Waiting for a Superhero
We are waiting for a superhero. Just look at history. Almost all the big-name comic characters grew out of a time of unrest and uncertainty. A CNN article a few years back told the whole story just in the title, “Superheroes Rise in Tough Times.” Challenges in life drive us back to this longing for some power greater than our own to save us. Batman, Superman, and Captain America all emerged in the midst of the Great Depression and the early years of WW II.
Our yearning for supernatural intervention can be seen in other historical developments as well. During the Civil War one citizen wrote to Salmon Chase, US Treasury Secretary, asking that the “goddess liberty” be replaced on our currency with a statement of our nation’s reliance upon God. Shortly thereafter, the expression “In God We Trust” was imprinted on our coins.
This creed was not added to paper currency until the 1960s, when America was again under extreme duress due to its prolonged military engagement in Vietnam. Similarly, the phrase “one nation under God” was not added to the Pledge of Allegiance until the mid-1950s, which historians link to a growing national concern over the threat of communism, known as the Red Scare.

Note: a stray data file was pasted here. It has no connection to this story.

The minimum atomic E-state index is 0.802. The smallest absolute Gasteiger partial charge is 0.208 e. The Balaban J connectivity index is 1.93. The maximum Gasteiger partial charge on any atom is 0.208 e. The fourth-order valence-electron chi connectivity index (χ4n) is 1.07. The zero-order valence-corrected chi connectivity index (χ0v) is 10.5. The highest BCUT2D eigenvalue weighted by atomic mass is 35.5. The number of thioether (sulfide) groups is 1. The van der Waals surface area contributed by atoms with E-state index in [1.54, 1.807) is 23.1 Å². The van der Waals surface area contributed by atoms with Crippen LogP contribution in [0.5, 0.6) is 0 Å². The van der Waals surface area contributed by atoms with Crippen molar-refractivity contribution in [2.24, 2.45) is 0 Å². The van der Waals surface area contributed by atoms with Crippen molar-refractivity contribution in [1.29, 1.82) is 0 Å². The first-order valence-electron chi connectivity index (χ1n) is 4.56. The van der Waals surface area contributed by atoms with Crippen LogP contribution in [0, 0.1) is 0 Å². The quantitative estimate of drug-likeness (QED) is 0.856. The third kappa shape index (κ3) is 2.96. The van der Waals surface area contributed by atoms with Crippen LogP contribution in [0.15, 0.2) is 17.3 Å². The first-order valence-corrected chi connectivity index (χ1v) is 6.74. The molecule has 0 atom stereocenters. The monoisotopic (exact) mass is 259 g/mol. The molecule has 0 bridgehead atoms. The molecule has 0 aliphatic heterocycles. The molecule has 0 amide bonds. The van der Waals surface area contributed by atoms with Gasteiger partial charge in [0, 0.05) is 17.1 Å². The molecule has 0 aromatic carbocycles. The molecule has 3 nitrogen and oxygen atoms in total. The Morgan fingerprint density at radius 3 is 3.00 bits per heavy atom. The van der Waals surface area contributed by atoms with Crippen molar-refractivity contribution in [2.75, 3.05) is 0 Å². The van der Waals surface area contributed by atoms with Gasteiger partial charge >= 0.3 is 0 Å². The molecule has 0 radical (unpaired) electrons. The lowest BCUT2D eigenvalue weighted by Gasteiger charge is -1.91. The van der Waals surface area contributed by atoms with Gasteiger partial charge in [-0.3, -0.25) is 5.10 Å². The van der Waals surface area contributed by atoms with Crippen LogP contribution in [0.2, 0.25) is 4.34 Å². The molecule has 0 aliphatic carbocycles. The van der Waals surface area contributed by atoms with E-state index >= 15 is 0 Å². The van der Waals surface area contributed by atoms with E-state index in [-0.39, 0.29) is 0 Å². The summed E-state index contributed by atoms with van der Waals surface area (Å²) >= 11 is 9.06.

In times of economic recession, war, and national horror we express our need for divine mediation. In our most vulnerable moments we let the secret out: we really do believe in something greater than nature, something supernatural. But such optimism does not flourish in a secular story. It is, however, part and parcel of the Christian belief celebrated every December, that the Word became flesh and dwelled among us and we beheld his glory. This is our only hope. This is our only Savior.
This is adapted from my book Christ or Chaos (Crossway, 2016).